13 February 2010
The Fifth Taste - (Or is it really the Seventh?)
I always thought there already were 6 tastes detectable by the human tongue: sweet, sour, salty, bitter, astringent, and pungent. But now there is another, related to MSG, called umami. Umami is a Japanese word that means, 'deliciousness' or 'savoriness' and is described as the meaty flavor of meat or mushrooms as well as the deep flavor associated with sea weed dishes. The umami taste was 'discovered' in Japan more than a hundred years ago and is a chemical signal that indicates the presence of proteins. So it is not really new- in fact, it is present in breast milk and many common foods. What is new is that it is now available as a spice to be added to foods to give it that special something.
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You've tried sweet, sour, bitter and salty... now tubes of the 'fifth taste' to be sold in supermarkets
By Neil Millard
10th February 2010
Many an amateur chef has tasted a dish only to declare that something is missing.
What follows is the inevitable excursion through the larder looking for that magic ingredient.
But the days of this culinary lottery appear to be numbered as a substance first known only to science - bottled 'deliciousness' - is coming to the High Street.
Umami was discovered 102 years ago by a Japanese scientist but until now has only graced the shelves of Michelin-starred restaurants.
It is the secret to making anything taste fantastic, so much so it is known as the 'fifth taste'.
And pretty soon you will be able to add it to absolute everything as tubes of the wonder stuff go on sale in 197 branches of Waitrose for £2.99 a tube.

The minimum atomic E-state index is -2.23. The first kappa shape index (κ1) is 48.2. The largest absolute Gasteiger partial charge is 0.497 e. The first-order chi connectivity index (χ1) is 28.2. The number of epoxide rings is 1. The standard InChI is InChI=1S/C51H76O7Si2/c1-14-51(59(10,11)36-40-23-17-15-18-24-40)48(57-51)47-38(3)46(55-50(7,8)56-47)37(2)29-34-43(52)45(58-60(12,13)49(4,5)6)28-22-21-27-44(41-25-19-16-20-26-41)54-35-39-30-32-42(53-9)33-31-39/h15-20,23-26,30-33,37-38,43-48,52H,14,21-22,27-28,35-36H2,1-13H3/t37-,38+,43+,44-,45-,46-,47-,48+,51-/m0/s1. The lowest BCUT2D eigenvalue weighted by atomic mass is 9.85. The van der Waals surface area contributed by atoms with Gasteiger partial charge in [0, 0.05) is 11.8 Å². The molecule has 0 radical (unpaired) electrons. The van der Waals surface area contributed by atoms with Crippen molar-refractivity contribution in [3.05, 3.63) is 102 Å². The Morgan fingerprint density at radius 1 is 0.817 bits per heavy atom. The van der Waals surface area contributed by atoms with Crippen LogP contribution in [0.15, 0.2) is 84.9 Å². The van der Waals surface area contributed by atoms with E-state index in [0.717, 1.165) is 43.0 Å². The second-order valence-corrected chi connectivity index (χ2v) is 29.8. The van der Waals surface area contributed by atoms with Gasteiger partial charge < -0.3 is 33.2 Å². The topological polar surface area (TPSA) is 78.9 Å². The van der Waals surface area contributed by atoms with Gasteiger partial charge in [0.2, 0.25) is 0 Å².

Named Taste No 5, evoking the added allure of a high-class perfume, it triggers the sensation of delight in the brain when at least one of the primary tastes of sweet, sour, bitter and salty is also present.
Food writer Laura Santtini, who developed the purée, said: 'I wanted to get away from the notion that umami is something of interest to scientists that no one else can really understand.
'The truth is that umami should be of interest to anyone who has a tongue.
'Umami is part of our everyday eating lives, it is just that many of us don't know what to call it. It is what gives depth of flavour to food.
Umami - the fifth sense of taste
Umami is the Japanese word for the fifth basic sense of taste, after bitter, salty, sour and sweet.
Despite being known in the East for more than 100 years, particularly Japan, it is a relatively new concept to the West where only the four primary tastes are recognised.
Umami means deliciousness in Japanese, but translates best as 'savouriness' and provides the 'meaty' flavour in meat.
It is formed from glutamates being detected by receptors on the tongue and is the reason why monosodium glutamate (MSG) is used as a flavour enhancer.
It is also found naturally in meats, cheeses and mushrooms.
'Every food culture has its umami-rich ingredients, whether it is seaweed in Japan or Parmesan in Italy.'
The ingredients in her recipe for umami, literally meaning 'taste', include pulped anchovy and porcini mushrooms.
The umami revolution began in 1908 when Tokyo chemist Kikunae Ikeda identified it as a flavour present in foods high in glutamate.
He had first been alerted by the distinctive taste of seaweed, or kombu, which itself is high in the chemical.
His work led him to crystallise monosodium glutamate (MSG), the controversial flavour enhancer which has since become famous all over the world.
Then in 2000 researchers at the University of Miami discovered the tongue had taste receptors dedicated to sensing glutamate, which signals the presence of proteins in food that the body needs.
The opportunities presented by umami have since been exploited by the restaurant world and celebrity chefs including Heston Blumenthal who purposefully plates up dishes brimming with umami at his Fat Duck restaurant in Bray, Berkshire.
Far from being a Japanese phenomenon there are examples of foods high in umami in every culture.
Worcestershire Sauce and Marmite are two British standard bearers. Human breast milk is also high in umami.
Taste No 5 will be stocked in 197 branches of Waitrose from next week and will go on sale at the Booths supermarket chain in northern England next month.